Pagaya Technologies (NASDAQ: PGY) has taken investors on a wild ride after it went public by merging with a special purpose acquisition company (SPAC) in late June. The Israeli fintech company’s stock opened at $7 a share on the first day, tumbled below $3 in July, jumped as high as $34.50 earlier this week, but now trades at about $23.
Should investors chase that massive (if volatile) rally? Or is Pagaya merely another “meme stock” which isn’t actually supported by a sustainable business?
What does Pagaya Technologies do?
To approve loans, financial institutions generally assess a customer’s FICO score, credit report, and annual income. Pagaya’s artificial intelligence (AI)-powered platform looks beyond those basic data points and digs deeper into a customer’s previous purchases, online activity, job history, psychological profile, and other proprietary data to craft a more comprehensive profile for lenders.
That extra data can help younger customers who haven’t had the chance to build up a high credit score yet, and it can expose hidden risks with customers who have high incomes and credit scores. Pagaya claims this approach will eventually disrupt the legacy credit rating system.
Pagaya might sound a lot like Upstart Holdings (NASDAQ: UPST), which also uses AI-powered tools to help lenders approve loans. However, Pagaya’s business model is simpler and more streamlined.
Upstart provides a wide range of loans — which are actually funded by its partner banks, credit unions, and auto dealerships — on its own website. As an intermediary, it charges its partners fees to provide the loan. Pagaya doesn’t offer any loans of its own. It merely provides its white-label technology to financial institutions like Visa, SoFi Technologies, and Ally Financial, and it earns a fee whenever its platform is accessed to process a loan.
Pagaya’s long-term projections
During its investor presentation last September, Pagaya painted this rosy picture of its long-term prospects:
At the time, many investors were skeptical because SPAC-backed companies had a tendency to exaggerate their long-term growth potential to attract more investors. But in April, Pagaya revealed that its network volume had increased 208% to $4.9 billion in 2021 as its revenue surged 379% to $475 million. That big beat suggested its expectations for 2022 and 2023 were actually too low.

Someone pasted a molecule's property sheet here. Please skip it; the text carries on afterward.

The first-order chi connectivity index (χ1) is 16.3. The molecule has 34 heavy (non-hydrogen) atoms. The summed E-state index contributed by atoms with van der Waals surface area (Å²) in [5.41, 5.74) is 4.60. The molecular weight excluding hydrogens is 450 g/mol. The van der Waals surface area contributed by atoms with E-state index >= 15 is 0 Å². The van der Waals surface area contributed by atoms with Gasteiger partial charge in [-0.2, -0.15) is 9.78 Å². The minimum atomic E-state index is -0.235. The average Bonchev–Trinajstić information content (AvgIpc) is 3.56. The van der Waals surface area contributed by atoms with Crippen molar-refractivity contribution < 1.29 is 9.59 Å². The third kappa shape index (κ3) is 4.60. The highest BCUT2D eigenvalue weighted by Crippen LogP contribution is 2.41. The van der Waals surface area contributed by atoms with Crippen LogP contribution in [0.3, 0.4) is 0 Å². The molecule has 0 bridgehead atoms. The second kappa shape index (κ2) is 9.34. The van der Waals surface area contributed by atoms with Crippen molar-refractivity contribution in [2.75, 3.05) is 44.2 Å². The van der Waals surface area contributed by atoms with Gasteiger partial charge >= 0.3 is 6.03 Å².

Last September, Pagaya also predicted its network volume and revenue would grow by more than 35% in 2024 and 2025, then continue growing at a compound annual growth rate (CAGR) of at least 30% over the long term.
Pagaya’s top-line growth is impressive, but it still posted a net loss of $91 million in 2021. But in its investor presentation, it predicted its adjusted operating margins would expand from 15% in 2021 to more than 20% between 2024 and 2025 — and eventually hit 30% to 40% in the subsequent years.
Can Pagaya’s fundamentals support its valuation?
Pagaya’s business looks promising, but it only sold a tiny float of just over 300,000 shares (out of 459 million outstanding shares) in its SPAC-backed debut.
That move enables Pagaya’s management to retain firm control of the company, but it’s also created a highly volatile trading environment for its stock. Since so few shares are available, Pagaya’s stock can be easily manipulated by a few large traders.
At its current market cap of $19.6 billion, Pagaya is valued at nearly 30 times its estimated sales for 2022, which makes it an easy target for the bears as rising interest rates crush the market’s pricier growth stocks. By comparison, Upstart, which is expected to grow its revenue by 28% to $1.09 billion this year, trades at just two times that estimate.
Pagaya is just a meme stock … for now
Pagaya has plenty of growth potential, but its valuation is too high, and investors won’t gain more clarity regarding its financial health until it posts its second-quarter report on Aug. 16. Its low float and high volatility also make it a very risky stock to own in the current bear market. Simply put, Pagaya is still a meme stock — and it won’t be a viable investment until it pulls back to more sustainable levels.
Ally is an advertising partner of The Ascent, a Motley Fool company. Leo Sun has no position in any of the stocks mentioned. The Motley Fool has positions in and recommends Upstart Holdings, Inc. and Visa. The Motley Fool recommends Fair Isaac. The Motley Fool has a disclosure policy.